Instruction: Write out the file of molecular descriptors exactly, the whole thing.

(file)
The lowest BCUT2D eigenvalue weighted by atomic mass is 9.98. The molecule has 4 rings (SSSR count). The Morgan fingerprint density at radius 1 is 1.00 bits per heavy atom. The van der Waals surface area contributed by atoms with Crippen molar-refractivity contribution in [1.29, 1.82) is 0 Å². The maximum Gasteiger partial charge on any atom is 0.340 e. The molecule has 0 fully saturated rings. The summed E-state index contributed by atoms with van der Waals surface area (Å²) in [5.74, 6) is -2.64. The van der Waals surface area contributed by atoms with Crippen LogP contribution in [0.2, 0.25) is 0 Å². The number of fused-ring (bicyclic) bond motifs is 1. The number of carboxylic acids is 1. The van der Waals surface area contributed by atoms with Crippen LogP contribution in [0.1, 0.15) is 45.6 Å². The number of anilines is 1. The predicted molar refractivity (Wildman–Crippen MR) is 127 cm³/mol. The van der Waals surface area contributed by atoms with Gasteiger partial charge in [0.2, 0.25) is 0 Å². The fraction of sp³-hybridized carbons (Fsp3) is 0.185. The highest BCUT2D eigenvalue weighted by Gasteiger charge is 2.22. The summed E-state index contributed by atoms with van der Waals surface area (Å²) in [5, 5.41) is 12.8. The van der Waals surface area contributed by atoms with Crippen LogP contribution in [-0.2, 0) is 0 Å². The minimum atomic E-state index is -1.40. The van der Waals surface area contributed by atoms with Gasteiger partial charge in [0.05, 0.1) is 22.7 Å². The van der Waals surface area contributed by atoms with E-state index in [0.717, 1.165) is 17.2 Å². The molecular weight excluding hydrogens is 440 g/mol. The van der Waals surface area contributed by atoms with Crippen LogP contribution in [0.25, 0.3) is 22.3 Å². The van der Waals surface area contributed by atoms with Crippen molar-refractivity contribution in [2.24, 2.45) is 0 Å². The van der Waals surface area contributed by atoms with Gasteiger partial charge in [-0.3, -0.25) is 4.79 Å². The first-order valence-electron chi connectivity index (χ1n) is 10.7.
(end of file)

The lowest BCUT2D eigenvalue weighted by atomic mass is 9.98. The molecule has 4 rings (SSSR count). The Morgan fingerprint density at radius 1 is 1.00 bits per heavy atom. The van der Waals surface area contributed by atoms with Crippen molar-refractivity contribution in [1.29, 1.82) is 0 Å². The maximum Gasteiger partial charge on any atom is 0.340 e. The molecule has 0 fully saturated rings. The summed E-state index contributed by atoms with van der Waals surface area (Å²) in [5.74, 6) is -2.64. The van der Waals surface area contributed by atoms with Crippen LogP contribution in [0.2, 0.25) is 0 Å². The number of fused-ring (bicyclic) bond motifs is 1. The number of carboxylic acids is 1. The van der Waals surface area contributed by atoms with Crippen LogP contribution in [0.1, 0.15) is 45.6 Å². The number of anilines is 1. The predicted molar refractivity (Wildman–Crippen MR) is 127 cm³/mol. The van der Waals surface area contributed by atoms with Gasteiger partial charge in [0.2, 0.25) is 0 Å². The fraction of sp³-hybridized carbons (Fsp3) is 0.185. The highest BCUT2D eigenvalue weighted by Gasteiger charge is 2.22. The summed E-state index contributed by atoms with van der Waals surface area (Å²) in [5, 5.41) is 12.8. The van der Waals surface area contributed by atoms with Crippen LogP contribution in [-0.2, 0) is 0 Å². The minimum atomic E-state index is -1.40. The van der Waals surface area contributed by atoms with Gasteiger partial charge in [0.05, 0.1) is 22.7 Å². The van der Waals surface area contributed by atoms with E-state index in [0.717, 1.165) is 17.2 Å². The molecular weight excluding hydrogens is 440 g/mol. The van der Waals surface area contributed by atoms with Crippen LogP contribution in [0.25, 0.3) is 22.3 Å². The van der Waals surface area contributed by atoms with Crippen molar-refractivity contribution in [2.24, 2.45) is 0 Å². The van der Waals surface area contributed by atoms with Gasteiger partial charge in [-0.3, -0.25) is 4.79 Å². The first-order valence-electron chi connectivity index (χ1n) is 10.7.